Hurricane Ian help, ACT scores drop, FHSAA form changes, mental health resources and more

Around the state: Enrollment help is being offered to families in the wake of Hurricane Ian, a jury began deliberations in the Nikolas Cruz trial, a FHSAA form sparks controversy and leads to changes, ACT scores hit their lowest point in three decades and community leaders participated in National Walk to School Day events. Here are details about those stories and other developments from the state’s districts, private schools and colleges and universities:

Broward: Jurors will continue deliberations today to decide whether to sentence Nikolas Cruz to life in prison or recommend he be put to death for the Valentine’s Day shooting at Marjory Stoneman Douglas High School in 2018. Deliberation began on Tuesday, but a decision was not reached. WPLG. WFOR. WFTSFox 13.  WFLA.

Hillsborough: School officials here are enhancing mental health outreach efforts for students. The district on Wednesday announced two new measures, which include a centralized information source on Clever, a web platform students use for their classes, and brochures on key topics that will be displayed in all middle and high schools. District staff created the materials in consultation with a student advisory committee. Anxiety was an overriding issue, as well as peer and social conflicts, according to surveys and committee members. Tampa Bay Times.

Duval:  Plans are underway to renovate Old Stanton High School, which had been closed to students for five decades. The goal is to preserve the past for the first high school built in Florida for African Americans. Action News Jax.

Volusia: This county’s schools director of safety and security resigned one week after school started in August. Now, the school district plans to replace Michelle Newman with a captain from the Volusia County Sheriff’s Office. Sheriff Mike Chitwood visited the school board meeting this week to discuss the contract for his office to provide the district with a school safety specialist, which was approved by the board. Daytona Beach News-Journal.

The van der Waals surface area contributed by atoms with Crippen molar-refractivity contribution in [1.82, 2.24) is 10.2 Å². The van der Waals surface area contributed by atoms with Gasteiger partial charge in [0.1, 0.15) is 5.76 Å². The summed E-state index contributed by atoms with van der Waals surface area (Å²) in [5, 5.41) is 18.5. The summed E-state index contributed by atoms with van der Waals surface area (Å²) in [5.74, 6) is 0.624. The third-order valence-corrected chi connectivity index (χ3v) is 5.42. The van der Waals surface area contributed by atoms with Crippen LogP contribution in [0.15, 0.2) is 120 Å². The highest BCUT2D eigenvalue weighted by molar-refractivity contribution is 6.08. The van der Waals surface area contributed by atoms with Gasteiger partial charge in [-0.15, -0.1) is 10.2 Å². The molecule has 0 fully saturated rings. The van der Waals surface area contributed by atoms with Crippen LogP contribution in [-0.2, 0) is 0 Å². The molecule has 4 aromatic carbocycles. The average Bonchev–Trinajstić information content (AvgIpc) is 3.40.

Lee: Help with school enrollment for families displaced by Hurricane Ian is on the way. Temporary satellite enrollment offices will be set up today and Friday that will allow families displaced or relocated due to the hurricane to re-enroll their students into a new school that better meets their current needs. Social workers, bilingual support and Exceptional Student Education will be available at each location. Ft. Myers News-Press. A workshop was held Wednesday where the superintendent and school board discussed reopening classrooms to learning. The preliminary plan is to start reopening schools on Monday, but officials must check for working fire alarms, announcement systems, safe water and air quality. WINK.

Seminole: Voters here will choose two new school board members on Nov. 8 in runoff races peppered by the state’s controversial educations issues. Any registered voter can take part in the elections, regardless of where they live, to decide who will represent Districts 2 and 5 on the five-member school board. In both races, incumbents have chosen not to seek another term, and four candidates competed for their seats. No one won the primary outright, so the top two finishers are on the ballot. School board members in Seminole serve four-year terms, set district policy and earn $40,000 per year. Orlando Sentinel.

Leon: Sen. Loranne Ausley released her third radio ad of the week, which is an endorsement from Leon County School Board Chair Darryl Jones. In the 30-second ad, Jones calls Ausley a friend and a champion for children and asks for voter support as she hopes to fend off challenged Corey Simon in Senate District 3. Florida Politics. District officials here will join more than 1,000 other school districts in the fight against one of the most popular e-cigarette makers. The school board this week voted to join a class action lawsuit against Juul, alleging the manufacturer used unfair marketing practices to make youth addicted to vaping products. The school district will be represented by Kirton McConkie PC, a law firm based out of Salt Lake City, Utah. Tallahassee Democrat.